Thursday, September 06, 2007

Bill Richardson and New Realism

I think it's a shame that Bill Richardson has almost no chance at winning the Democratic nomination for President. I really believe that he is the best choice of all the candidates. If nothing else, he didn't try to trump his own party's debate by announcing his candidacy on Leno (Thompson).

One of the things I like about Richardson is that he is usually cogent, and is able to talk about the issues, rather than grandstanding (Clinton). I found this article, written by Governor Richardson for the Harvard International Journal, via Michael Van Der Galien's blog, the Van Der Galien Gazette.

The article discusses Governor Richardson's approach to foreign policy, suggesting that we should develop a program that will deal with the realities of the current world, or in his world that we should "craft a new foreign policy adapted to a world of complex global challenges which require thoughtful and global solutions." He refers to this concept as New Realism, and explains it rather well - better than I could summarize, though Mr. Van Der Galien does an excellent job.

Governor Richardson's approach is unique, and commendable. There has not been much from any of the major candidates anywhere regarding solid, considerable ideas, because it's safer to attack than to put yourself out there. Governor Richardson and his six major points, plus his advocacy of a Middle East-North Africa Marshall Plan are well worth considering. Check it out.


Anonymous said...

Richardson for President is censoring blog postings from people who are asking him to help fight child sexual abuse

I am involved in helping a family whose daughter was sexually abused by her grandfather. Her name is Madison and she lives in El Paso, TX. The grandfather is a resident of Hobbs, NM. Judge William A. McBee of the Fifth Judicial District Court for Chaves, Eddy & Lea Counties in New Mexico recently awarded the grandfather unsupervised visitation with Madison, against the advice of Madison's therapist, who testified that the grandfather had, indeed, molested Madison. I have launched a campaign to get this decision reversed and to protect Madison.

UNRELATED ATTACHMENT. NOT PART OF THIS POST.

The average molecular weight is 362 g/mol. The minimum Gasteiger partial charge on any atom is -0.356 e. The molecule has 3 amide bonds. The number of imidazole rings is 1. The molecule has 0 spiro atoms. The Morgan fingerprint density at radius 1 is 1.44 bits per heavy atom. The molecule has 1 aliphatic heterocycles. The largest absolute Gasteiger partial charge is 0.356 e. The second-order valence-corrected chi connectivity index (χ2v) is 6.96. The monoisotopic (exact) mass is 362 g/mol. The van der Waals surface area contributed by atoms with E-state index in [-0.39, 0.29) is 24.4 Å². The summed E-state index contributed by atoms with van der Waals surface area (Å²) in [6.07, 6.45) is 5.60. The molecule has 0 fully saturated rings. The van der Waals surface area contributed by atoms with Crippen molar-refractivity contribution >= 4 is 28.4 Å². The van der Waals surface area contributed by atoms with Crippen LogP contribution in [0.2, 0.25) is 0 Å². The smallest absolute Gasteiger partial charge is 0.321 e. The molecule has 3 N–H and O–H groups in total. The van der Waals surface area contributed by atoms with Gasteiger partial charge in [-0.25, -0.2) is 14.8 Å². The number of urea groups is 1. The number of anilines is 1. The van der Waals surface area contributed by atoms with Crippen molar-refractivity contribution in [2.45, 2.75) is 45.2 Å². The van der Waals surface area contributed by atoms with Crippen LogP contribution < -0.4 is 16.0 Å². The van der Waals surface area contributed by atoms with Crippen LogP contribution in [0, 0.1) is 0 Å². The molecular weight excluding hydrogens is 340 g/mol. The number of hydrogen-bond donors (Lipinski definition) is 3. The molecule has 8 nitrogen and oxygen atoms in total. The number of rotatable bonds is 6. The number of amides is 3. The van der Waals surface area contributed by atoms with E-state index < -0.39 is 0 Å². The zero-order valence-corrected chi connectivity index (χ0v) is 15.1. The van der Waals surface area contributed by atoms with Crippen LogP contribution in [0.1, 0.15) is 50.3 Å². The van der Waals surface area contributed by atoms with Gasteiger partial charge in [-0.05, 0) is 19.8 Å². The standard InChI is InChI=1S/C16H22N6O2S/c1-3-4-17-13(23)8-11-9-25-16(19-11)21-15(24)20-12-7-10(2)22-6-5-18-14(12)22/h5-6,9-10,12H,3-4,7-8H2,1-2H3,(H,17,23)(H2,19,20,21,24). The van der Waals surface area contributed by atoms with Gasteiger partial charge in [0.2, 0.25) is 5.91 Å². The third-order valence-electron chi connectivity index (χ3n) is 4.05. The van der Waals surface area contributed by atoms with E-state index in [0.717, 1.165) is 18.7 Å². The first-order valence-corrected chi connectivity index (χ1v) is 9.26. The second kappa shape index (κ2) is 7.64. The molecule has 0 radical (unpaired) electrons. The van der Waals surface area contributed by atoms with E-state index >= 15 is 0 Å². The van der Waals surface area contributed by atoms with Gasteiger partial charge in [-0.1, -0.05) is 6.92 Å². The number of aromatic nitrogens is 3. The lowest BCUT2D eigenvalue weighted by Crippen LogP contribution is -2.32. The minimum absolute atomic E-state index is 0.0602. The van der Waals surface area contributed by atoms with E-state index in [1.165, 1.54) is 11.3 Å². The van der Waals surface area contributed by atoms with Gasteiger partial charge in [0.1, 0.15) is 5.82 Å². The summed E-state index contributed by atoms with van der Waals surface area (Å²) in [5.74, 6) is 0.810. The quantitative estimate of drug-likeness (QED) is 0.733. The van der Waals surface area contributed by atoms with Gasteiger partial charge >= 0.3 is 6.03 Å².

New Mexico Governor Bill Richardson advised Madison's father through his staffer, Elizabeth Osorio, that he wouldn't get involved to help Madison because her case is "too complex." Governor Richardson is running for President. How can he be trusted with the multitude of complex issues he would face as our President if the concept of protecting innocent children from pedophiles is "too complex" for him? I posted two blogs on the Richardson for President website, hoping to get some action on behalf of this child. Oh, I got action, all right. THEY DELETED MY BLOGS AND DISABLED MY ACCOUNT. I immediately set up a new account and reposted my comments, but the new blog was deleted and the new account was disabled. This has not only happened to me, but to several other users, as well, all for posting comments on this topic.

Here are the deleted blogs and disabled accounts:

Please look into this. It's bad enough that Richardson isn't interested in helping protect a five year-old child that was sexually molested in his state, but now he's trying to censor those of us who DO want to help. This is NOT anyone who should ever be the president of this great nation.

Thank you,
Anne Booher

Steve said...


Thank you for stopping by.

I've thought about what you've written, and I've come to the conclusion that Bill Richardson did right in not getting involved.

The case was brought before the judiciary in New Mexico, which, from what you've provided seems to have venue in this matter. The role of the judiciary is to hear on matters of law and settle disputes. It appears, based on what you've provided, that there was not sufficient evidence to prove to the judge (or jury, if New Mexico tries custody cases to juries - I don't know) that there was indeed child abuse, or that said abuse happened at the hands of the grandparents. Indeed, what you provided me is Madison's therapist's testimony alleging abuse. This is hardly proof enough. While I'm sure there was more laid out at trial, the judge heard the case and reached a decision, and in matters involving custody, the Court's decision rules. The losing party has the appeals process to which to turn.

It is important to see what I do not say. I do not say that Madison was not abused. I do not say that her grandparents did not abuse her. What I said was based on what little information available at this time, I would have to trust the decision reached by the Judge - a respected graduate of Hamlin University school of law and chairman of the Lea County Children's Abuse and Neglect Coordinating Council.

As I believed in the Terri Schiavo case, I believe now - that this is not a matter in which the Executive should get involved. To do so would be to supersede the authority of one of the coequal branches of government and elevate the power of the executive in a manner inconsistent with the concept of separation of powers.

My sympathies go out to you on your attempts to comment on Governor Richardson's website, but, being that it is his website, it's his control over who and what may be said on it. This is not censorship any more than comment moderation on blogs is, and I see no error there. Perhaps in a public forum, if your attempts to question the Governor resulted in your removal from the scene, or if your comments were stricken from a newspaper on his demand, then you might have a valid censorship claim, but I do not see that here.

Good luck on your endeavor, and I hope that the affected family finds justice.